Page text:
Intense Embodiment

  • Senses of Heat in Women’s Running and Boxing
  • Jacquelyn Allen-Collinson, Helen Owton
  • Body & Society, July 2014, SAGE Publications
  • DOI: 10.1177/1357034x14538849

Women's distance running and boxing - sensing heat

Photo by Michael Uebler on Unsplash

Photo by Michael Uebler on Unsplash

What is it about?

In recent years, calls have been made to address the relative dearth of qualitative sociological investigation into the sensory dimensions of embodiment, including within physical cultures. This article contributes to a small, innovative and developing literature utilising sociological phenomenology to examine embodiment and the senses. Drawing upon data from three research projects, here we explore some of the ‘sensuousities’ of ‘intense embodiment’ experiences as a distance-running-woman and a boxing-woman, respectively. Our analysis addresses the relatively unexplored 'sense' of heat. Our findings suggest that ‘lived’ heat, in our own physical-cultural experiences, is experienced as both a form of touch and as a distinct sense in its own right. Our analysis coheres around two key themes that emerged as salient: (1) warming up, and (2) thermoregulation (regulating temperature).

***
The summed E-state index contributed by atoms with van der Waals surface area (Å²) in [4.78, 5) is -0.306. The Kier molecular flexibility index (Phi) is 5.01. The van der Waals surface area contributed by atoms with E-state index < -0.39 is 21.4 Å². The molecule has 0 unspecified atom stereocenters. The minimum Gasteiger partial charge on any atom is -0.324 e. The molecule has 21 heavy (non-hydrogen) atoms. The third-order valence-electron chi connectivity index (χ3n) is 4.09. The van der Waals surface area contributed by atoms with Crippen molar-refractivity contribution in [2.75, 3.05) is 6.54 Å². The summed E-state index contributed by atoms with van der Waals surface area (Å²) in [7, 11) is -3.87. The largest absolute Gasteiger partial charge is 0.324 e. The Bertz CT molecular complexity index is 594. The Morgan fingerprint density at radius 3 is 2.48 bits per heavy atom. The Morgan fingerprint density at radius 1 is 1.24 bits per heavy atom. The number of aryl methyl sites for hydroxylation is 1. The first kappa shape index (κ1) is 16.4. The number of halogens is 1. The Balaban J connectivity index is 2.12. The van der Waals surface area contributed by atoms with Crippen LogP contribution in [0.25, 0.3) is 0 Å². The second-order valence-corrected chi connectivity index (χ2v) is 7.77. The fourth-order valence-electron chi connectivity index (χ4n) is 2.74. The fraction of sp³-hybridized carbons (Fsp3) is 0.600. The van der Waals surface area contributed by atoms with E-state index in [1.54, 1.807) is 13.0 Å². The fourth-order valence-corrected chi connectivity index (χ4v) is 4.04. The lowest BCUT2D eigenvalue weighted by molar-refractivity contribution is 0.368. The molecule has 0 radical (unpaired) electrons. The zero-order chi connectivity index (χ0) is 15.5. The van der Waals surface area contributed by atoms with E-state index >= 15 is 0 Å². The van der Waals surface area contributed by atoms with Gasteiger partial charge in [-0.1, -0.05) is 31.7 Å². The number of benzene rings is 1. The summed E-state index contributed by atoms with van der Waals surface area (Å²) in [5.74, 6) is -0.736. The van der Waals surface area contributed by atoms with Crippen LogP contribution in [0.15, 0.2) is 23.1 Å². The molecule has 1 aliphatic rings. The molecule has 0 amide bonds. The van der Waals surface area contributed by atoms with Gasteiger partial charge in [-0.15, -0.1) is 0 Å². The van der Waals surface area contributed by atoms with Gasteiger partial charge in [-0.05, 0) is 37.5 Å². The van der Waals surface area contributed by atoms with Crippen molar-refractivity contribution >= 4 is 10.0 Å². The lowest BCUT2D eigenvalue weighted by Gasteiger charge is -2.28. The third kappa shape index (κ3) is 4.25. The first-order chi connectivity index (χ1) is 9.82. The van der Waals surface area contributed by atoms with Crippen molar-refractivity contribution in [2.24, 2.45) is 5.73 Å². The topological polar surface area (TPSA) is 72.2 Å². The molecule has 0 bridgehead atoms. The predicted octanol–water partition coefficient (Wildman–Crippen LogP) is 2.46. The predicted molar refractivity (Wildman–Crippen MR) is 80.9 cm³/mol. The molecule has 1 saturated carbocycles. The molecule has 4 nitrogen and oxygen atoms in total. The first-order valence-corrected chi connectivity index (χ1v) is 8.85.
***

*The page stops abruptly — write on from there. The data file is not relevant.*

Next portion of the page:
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The following have contributed to this page: Professor Jacquelyn Allen-Collinson